Died July 21

Alan Shepard was known for an experience that only a few can say they share: He walked on the moon. After beginning his NASA fame in 1961 by becoming the second person, and the first American, to go into space, Shepard joined the Apollo 14 mission to the moon. When he walked on the lunar surface, he planted a U.S. flag … and indulged one of his hobbies when he hit a golf ball on the moon. After retiring from NASA, he became a successful businessman and established the Mercury Seven Foundation to encourage students to pursue science and engineering careers. We remember Shepard's life today as well as the lives of other notable people who died this day in history.

Click to discover notable people who were born this day in history including the legendary Robin Williams.

2017: John Heard, character actor who played the father in “Home Alone,”  dies at 72.

2016: Dennis Green, U.S. NFL head coach for the Minnesota Vikings and Arizona Cardinals, dies at 67.

2015: E.L. Doctorow, U.S. author well-known for his novels "Ragtime" and "Billy Bathgate," dies at 84.

2010: Ralph Houk, U.S. Major League Baseball player and manager who led the New York Yankees to two World Series championships, dies at 90.

Ralph Houk (AP Photo)Houk spent parts of eight seasons as a backup catcher for New York, appearing in just 91 games, according to his obituary by The Associated Press. Former Yankees shortstop Tony Kubek, who played for Houk in the minors and majors with New York, said Houk learned a lot about handling a pitching staff from working with Hall of Famer catchers Yogi Berra and Bill Dickey in the bullpen. "He had the Yankees' spirit, the Yankees' winning attitude," Kubek told The Associated Press in a phone interview. "He had all the qualities that make a special manager." Read more

 

 

 

2009: Les Lye, Canadian actor known best for starring on the children's television series "You Can't Do That on Television" on Nickelodeon, dies at 84.

2006: J. Madison Wright Morris, U.S. actress who starred on the television series "Earth 2" and also appeared on "ER," dies at 21.

2006: Herbie Kalin, U.S. singer who was one-half of the duo the Kalin Twins, who had a hit song in 1958 with "When," dies at 72.

The Kalin Twins, brothers Hal and Herbie, hit the charts big in 1957 with their rendition of "When," which reached No. 5 on the Top 100 before going on to … not much of anything. Their second single, "Forget Me Not," reached No. 12, but fans apparently did forget them, and subsequent releases never came close to matching that success. The twins went back to their normal lives, performing a few more times in the 1970s and one final time in 1989 at Wembley Stadium for Cliff Richard, who used to open for them. Read more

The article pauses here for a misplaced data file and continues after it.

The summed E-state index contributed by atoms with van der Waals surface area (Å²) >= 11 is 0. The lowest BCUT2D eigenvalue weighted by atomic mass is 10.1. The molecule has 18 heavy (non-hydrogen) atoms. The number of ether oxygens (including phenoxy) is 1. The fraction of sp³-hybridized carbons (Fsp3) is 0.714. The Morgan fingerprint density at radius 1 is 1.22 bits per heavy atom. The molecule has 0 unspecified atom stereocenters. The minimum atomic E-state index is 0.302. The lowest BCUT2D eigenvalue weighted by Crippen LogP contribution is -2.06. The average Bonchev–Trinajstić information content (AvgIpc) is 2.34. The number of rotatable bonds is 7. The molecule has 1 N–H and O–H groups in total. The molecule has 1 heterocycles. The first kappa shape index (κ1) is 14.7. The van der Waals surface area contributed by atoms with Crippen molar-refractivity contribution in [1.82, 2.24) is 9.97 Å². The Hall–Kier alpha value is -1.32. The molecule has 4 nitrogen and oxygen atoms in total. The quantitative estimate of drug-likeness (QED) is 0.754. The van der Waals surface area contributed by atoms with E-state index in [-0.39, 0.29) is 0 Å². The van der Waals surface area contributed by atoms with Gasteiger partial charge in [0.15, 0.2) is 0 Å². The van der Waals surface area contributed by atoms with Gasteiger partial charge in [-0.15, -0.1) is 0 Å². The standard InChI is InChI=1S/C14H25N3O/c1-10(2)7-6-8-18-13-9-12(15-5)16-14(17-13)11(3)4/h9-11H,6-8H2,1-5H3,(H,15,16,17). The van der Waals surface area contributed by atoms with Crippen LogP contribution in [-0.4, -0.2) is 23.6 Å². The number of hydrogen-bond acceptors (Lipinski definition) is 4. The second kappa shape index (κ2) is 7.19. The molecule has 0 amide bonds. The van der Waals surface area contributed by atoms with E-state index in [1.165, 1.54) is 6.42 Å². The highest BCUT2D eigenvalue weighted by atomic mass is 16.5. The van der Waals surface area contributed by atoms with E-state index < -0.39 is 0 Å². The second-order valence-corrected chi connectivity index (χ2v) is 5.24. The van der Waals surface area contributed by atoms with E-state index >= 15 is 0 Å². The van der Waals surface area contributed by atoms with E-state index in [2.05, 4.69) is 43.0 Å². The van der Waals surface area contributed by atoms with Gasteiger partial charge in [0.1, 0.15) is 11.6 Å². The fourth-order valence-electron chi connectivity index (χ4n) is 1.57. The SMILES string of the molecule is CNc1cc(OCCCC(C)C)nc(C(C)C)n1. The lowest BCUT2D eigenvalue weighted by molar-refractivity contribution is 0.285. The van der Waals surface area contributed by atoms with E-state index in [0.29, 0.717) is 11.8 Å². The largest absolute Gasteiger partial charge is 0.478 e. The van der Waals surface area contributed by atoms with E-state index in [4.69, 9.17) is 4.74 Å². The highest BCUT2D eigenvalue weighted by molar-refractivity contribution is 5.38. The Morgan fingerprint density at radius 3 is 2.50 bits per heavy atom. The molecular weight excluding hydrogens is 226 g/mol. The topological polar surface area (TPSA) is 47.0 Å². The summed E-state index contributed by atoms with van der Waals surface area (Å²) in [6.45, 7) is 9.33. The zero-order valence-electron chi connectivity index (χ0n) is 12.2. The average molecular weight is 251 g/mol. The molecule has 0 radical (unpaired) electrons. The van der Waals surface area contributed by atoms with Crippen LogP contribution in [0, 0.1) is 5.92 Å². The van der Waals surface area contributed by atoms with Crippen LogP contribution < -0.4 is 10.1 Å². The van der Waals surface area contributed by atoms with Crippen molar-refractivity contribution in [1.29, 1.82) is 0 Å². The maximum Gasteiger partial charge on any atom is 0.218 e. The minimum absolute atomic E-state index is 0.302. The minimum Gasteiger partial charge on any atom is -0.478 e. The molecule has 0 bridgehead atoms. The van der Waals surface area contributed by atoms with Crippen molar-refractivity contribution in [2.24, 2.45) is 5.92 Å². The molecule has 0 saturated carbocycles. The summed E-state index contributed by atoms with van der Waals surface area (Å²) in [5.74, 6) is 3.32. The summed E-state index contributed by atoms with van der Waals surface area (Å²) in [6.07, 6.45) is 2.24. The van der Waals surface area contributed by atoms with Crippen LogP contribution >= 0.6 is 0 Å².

2005: Long John Baldry, English singer known best for blues music who played in bands with Mick Jagger, Rod Stewart, and Elton John, dies at 64.

1998: Robert Young, U.S. actor known best for his leading roles on "Father Knows Best" and "Marcus Welby, M.D.", dies at 91.

Young made his TV debut in 1954 on "Father Knows Best," having already starred in the show's radio version for five years. Playing Jim Anderson, father to Betty, Bud and Kathy, Young was the classic 1950s TV father – a working man (in this case, an insurance agent) who found time to be a gentle father and dispense good advice. Read more

 

 

 

1998: Alan Shepard, U.S. astronaut who was the oldest man to walk on the moon at age 47 in 1971, dies at 74.

Not many people would have the presence of mind or the creativity of instinct to hit golf balls on the moon. What kind of guy would even dream that up? That would be Shepard, the first American to travel into space and, later, the oldest American in the space program, piloting the Apollo 14 mission, and the fifth person to walk on the moon. It was during the Apollo 14 mission that he teed up with a 6-iron. Read more

 

 

 

1996: Herb Edelman, U.S. actor remembered best for his role on "The Golden Girls" as Dorothy's ex-husband, who also had a recurring role on "St. Elsewhere," dies of emphysema at 62.

1994: Dorothy Collins, Canadian-born U.S. singer and actress who was a regular vocalist on the television series "Your Hit Parade," dies at 67.

1986: Virginia Hewitt, U.S. actress known best for her role as Carol on the television series "Space Patrol," dies at 60.

1985: Vicki Vola, U.S. actress known best for her portrayal of Edith Miller on the radio and TV versions of "Mr. District Attorney," dies at 68.

1982: Dave Garroway, U.S. TV personality who was the founding anchor and host of NBC's "Today" show, dies by suicide at 69.

Wikimedia Commons/Shiels & BrunoHere's how a New York Times critic described the original "Today" show host: "He does not crash into the home with the false jollity and thunderous witticisms of a backslapper. He is pleasant, serious, scholarly looking, and not obtrusively convivial." Another called him "tutor, guide, inquisitor, philosopher, maestro, and companion. He was born to television." Read more

 

 

 

 

1968: Ruth Saint Denis, U.S. dancer who was a pioneer of modern dance and taught Martha Graham at her dance school, dies at 89.

1967: Basil Rathbone, South African actor known for playing Sherlock Holmes in 14 movies, mostly in the 1940s, dies of a heart attack at 75.

1967: Jimmie Foxx, U.S. Major League Baseball Hall of Fame first baseman who hit more than 530 home runs and was a nine-time All-Star, dies after choking on a piece of meat at 59.

1943: Charley Paddock, U.S. track and field sprinter who won two gold medals and a silver medal at the 1920 Olympics and a silver medal at the 1924 Olympics, dies in a plane crash at 42.

1796: Robert Burns, Scottish poet and lyricist whose poem "Auld Lang Syne" was set to the tune of a traditional folk song, dies at 37.

Click to discover notable people who were born this day in history including the legendary Robin Williams.